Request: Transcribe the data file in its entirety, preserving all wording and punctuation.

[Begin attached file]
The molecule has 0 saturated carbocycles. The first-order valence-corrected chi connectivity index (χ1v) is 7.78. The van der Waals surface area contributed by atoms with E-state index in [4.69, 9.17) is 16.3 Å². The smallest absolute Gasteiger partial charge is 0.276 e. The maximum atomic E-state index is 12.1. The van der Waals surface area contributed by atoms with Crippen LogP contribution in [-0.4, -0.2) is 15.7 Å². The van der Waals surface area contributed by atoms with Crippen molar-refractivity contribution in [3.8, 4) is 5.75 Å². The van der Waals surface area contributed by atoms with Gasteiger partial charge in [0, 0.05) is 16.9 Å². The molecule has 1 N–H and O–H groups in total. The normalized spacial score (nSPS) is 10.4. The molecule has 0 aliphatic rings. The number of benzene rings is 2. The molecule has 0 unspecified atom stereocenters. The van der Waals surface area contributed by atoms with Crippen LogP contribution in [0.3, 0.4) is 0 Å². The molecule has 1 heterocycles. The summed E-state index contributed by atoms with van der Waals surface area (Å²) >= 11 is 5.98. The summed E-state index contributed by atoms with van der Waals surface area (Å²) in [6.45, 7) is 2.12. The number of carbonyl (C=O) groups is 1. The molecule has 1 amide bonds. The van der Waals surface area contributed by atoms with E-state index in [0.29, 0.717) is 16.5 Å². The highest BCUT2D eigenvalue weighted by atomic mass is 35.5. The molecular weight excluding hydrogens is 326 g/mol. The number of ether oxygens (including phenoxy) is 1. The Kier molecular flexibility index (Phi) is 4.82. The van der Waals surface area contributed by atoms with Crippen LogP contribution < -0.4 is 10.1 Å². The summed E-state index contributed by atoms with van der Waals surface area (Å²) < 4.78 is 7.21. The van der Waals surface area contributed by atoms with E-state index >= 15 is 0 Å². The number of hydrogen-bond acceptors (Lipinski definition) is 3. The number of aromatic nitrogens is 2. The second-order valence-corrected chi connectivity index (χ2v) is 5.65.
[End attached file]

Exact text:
The molecule has 0 saturated carbocycles. The first-order valence-corrected chi connectivity index (χ1v) is 7.78. The van der Waals surface area contributed by atoms with E-state index in [4.69, 9.17) is 16.3 Å². The smallest absolute Gasteiger partial charge is 0.276 e. The maximum atomic E-state index is 12.1. The van der Waals surface area contributed by atoms with Crippen LogP contribution in [-0.4, -0.2) is 15.7 Å². The van der Waals surface area contributed by atoms with Crippen molar-refractivity contribution in [3.8, 4) is 5.75 Å². The van der Waals surface area contributed by atoms with Gasteiger partial charge in [0, 0.05) is 16.9 Å². The molecule has 1 N–H and O–H groups in total. The normalized spacial score (nSPS) is 10.4. The molecule has 0 aliphatic rings. The number of benzene rings is 2. The molecule has 0 unspecified atom stereocenters. The van der Waals surface area contributed by atoms with Crippen LogP contribution in [0.3, 0.4) is 0 Å². The molecule has 1 heterocycles. The summed E-state index contributed by atoms with van der Waals surface area (Å²) >= 11 is 5.98. The summed E-state index contributed by atoms with van der Waals surface area (Å²) in [6.45, 7) is 2.12. The number of carbonyl (C=O) groups is 1. The molecule has 1 amide bonds. The van der Waals surface area contributed by atoms with E-state index in [0.29, 0.717) is 16.5 Å². The highest BCUT2D eigenvalue weighted by atomic mass is 35.5. The molecular weight excluding hydrogens is 326 g/mol. The number of ether oxygens (including phenoxy) is 1. The Kier molecular flexibility index (Phi) is 4.82. The van der Waals surface area contributed by atoms with Crippen LogP contribution < -0.4 is 10.1 Å². The summed E-state index contributed by atoms with van der Waals surface area (Å²) < 4.78 is 7.21. The van der Waals surface area contributed by atoms with E-state index >= 15 is 0 Å². The number of hydrogen-bond acceptors (Lipinski definition) is 3. The number of aromatic nitrogens is 2. The second-order valence-corrected chi connectivity index (χ2v) is 5.65.